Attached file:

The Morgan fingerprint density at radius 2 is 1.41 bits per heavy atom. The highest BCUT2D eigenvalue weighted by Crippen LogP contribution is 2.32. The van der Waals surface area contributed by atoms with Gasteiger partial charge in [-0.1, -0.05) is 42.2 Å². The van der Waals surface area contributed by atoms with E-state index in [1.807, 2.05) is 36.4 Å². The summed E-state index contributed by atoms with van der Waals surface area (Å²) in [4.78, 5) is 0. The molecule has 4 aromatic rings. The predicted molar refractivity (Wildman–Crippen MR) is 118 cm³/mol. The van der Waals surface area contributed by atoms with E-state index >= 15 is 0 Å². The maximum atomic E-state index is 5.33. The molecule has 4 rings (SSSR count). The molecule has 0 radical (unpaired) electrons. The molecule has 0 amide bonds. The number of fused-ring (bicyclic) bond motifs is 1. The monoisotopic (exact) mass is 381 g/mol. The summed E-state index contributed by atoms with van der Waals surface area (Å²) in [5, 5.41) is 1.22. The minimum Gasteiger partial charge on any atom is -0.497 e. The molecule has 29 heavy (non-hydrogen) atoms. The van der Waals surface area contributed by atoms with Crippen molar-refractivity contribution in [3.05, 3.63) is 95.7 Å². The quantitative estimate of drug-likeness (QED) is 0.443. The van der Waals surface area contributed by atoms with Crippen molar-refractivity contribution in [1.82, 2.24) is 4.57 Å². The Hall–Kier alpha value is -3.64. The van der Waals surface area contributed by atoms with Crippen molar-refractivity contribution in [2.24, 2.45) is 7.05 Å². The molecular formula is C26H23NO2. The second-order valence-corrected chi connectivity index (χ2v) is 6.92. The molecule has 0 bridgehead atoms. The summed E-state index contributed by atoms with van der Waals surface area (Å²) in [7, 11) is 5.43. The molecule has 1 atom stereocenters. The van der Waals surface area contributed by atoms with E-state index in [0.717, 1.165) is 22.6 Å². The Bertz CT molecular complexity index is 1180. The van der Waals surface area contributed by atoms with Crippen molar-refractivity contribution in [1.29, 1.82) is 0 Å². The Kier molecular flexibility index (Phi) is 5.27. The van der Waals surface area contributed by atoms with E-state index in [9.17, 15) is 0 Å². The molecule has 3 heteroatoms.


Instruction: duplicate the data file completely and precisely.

The Morgan fingerprint density at radius 2 is 1.41 bits per heavy atom. The highest BCUT2D eigenvalue weighted by Crippen LogP contribution is 2.32. The van der Waals surface area contributed by atoms with Gasteiger partial charge in [-0.1, -0.05) is 42.2 Å². The van der Waals surface area contributed by atoms with E-state index in [1.807, 2.05) is 36.4 Å². The summed E-state index contributed by atoms with van der Waals surface area (Å²) in [4.78, 5) is 0. The molecule has 4 aromatic rings. The predicted molar refractivity (Wildman–Crippen MR) is 118 cm³/mol. The van der Waals surface area contributed by atoms with E-state index >= 15 is 0 Å². The maximum atomic E-state index is 5.33. The molecule has 4 rings (SSSR count). The molecule has 0 radical (unpaired) electrons. The molecule has 0 amide bonds. The number of fused-ring (bicyclic) bond motifs is 1. The monoisotopic (exact) mass is 381 g/mol. The summed E-state index contributed by atoms with van der Waals surface area (Å²) in [5, 5.41) is 1.22. The minimum Gasteiger partial charge on any atom is -0.497 e. The molecule has 29 heavy (non-hydrogen) atoms. The van der Waals surface area contributed by atoms with Crippen molar-refractivity contribution in [3.05, 3.63) is 95.7 Å². The quantitative estimate of drug-likeness (QED) is 0.443. The van der Waals surface area contributed by atoms with Crippen molar-refractivity contribution in [1.82, 2.24) is 4.57 Å². The Hall–Kier alpha value is -3.64. The van der Waals surface area contributed by atoms with Crippen molar-refractivity contribution in [2.24, 2.45) is 7.05 Å². The molecular formula is C26H23NO2. The second-order valence-corrected chi connectivity index (χ2v) is 6.92. The molecule has 0 bridgehead atoms. The summed E-state index contributed by atoms with van der Waals surface area (Å²) in [7, 11) is 5.43. The molecule has 1 atom stereocenters. The van der Waals surface area contributed by atoms with E-state index in [0.717, 1.165) is 22.6 Å². The Bertz CT molecular complexity index is 1180. The van der Waals surface area contributed by atoms with Crippen molar-refractivity contribution in [1.29, 1.82) is 0 Å². The Kier molecular flexibility index (Phi) is 5.27. The van der Waals surface area contributed by atoms with E-state index in [9.17, 15) is 0 Å². The molecule has 3 heteroatoms.